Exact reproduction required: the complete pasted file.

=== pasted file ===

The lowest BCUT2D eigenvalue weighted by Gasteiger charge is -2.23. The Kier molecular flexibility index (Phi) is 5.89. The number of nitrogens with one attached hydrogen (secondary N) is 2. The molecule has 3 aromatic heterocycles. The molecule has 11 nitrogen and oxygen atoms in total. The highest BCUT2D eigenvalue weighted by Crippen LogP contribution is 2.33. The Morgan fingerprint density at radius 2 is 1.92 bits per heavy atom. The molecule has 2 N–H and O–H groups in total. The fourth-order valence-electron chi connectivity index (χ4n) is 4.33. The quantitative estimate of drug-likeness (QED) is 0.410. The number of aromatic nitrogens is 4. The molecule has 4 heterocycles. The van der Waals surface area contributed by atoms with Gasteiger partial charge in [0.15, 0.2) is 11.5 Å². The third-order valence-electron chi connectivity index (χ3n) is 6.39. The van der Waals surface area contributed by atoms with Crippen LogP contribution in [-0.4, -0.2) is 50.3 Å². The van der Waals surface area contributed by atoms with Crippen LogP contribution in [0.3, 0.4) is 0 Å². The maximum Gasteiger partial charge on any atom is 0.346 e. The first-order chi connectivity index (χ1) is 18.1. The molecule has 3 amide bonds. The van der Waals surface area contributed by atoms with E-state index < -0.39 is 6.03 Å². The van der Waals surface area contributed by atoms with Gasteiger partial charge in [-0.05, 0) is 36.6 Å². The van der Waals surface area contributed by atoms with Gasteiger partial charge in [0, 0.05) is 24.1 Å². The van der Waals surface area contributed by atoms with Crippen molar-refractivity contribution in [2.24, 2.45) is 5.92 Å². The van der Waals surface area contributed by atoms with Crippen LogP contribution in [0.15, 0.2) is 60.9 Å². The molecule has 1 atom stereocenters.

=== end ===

The lowest BCUT2D eigenvalue weighted by Gasteiger charge is -2.23. The Kier molecular flexibility index (Phi) is 5.89. The number of nitrogens with one attached hydrogen (secondary N) is 2. The molecule has 3 aromatic heterocycles. The molecule has 11 nitrogen and oxygen atoms in total. The highest BCUT2D eigenvalue weighted by Crippen LogP contribution is 2.33. The Morgan fingerprint density at radius 2 is 1.92 bits per heavy atom. The molecule has 2 N–H and O–H groups in total. The fourth-order valence-electron chi connectivity index (χ4n) is 4.33. The quantitative estimate of drug-likeness (QED) is 0.410. The number of aromatic nitrogens is 4. The molecule has 4 heterocycles. The van der Waals surface area contributed by atoms with Gasteiger partial charge in [0.15, 0.2) is 11.5 Å². The third-order valence-electron chi connectivity index (χ3n) is 6.39. The van der Waals surface area contributed by atoms with Crippen LogP contribution in [-0.4, -0.2) is 50.3 Å². The van der Waals surface area contributed by atoms with Crippen LogP contribution in [0.3, 0.4) is 0 Å². The maximum Gasteiger partial charge on any atom is 0.346 e. The first-order chi connectivity index (χ1) is 18.1. The molecule has 3 amide bonds. The van der Waals surface area contributed by atoms with E-state index < -0.39 is 6.03 Å². The van der Waals surface area contributed by atoms with Gasteiger partial charge in [-0.05, 0) is 36.6 Å². The van der Waals surface area contributed by atoms with Gasteiger partial charge in [0, 0.05) is 24.1 Å². The van der Waals surface area contributed by atoms with Crippen molar-refractivity contribution in [2.24, 2.45) is 5.92 Å². The van der Waals surface area contributed by atoms with Crippen LogP contribution in [0.15, 0.2) is 60.9 Å². The molecule has 1 atom stereocenters.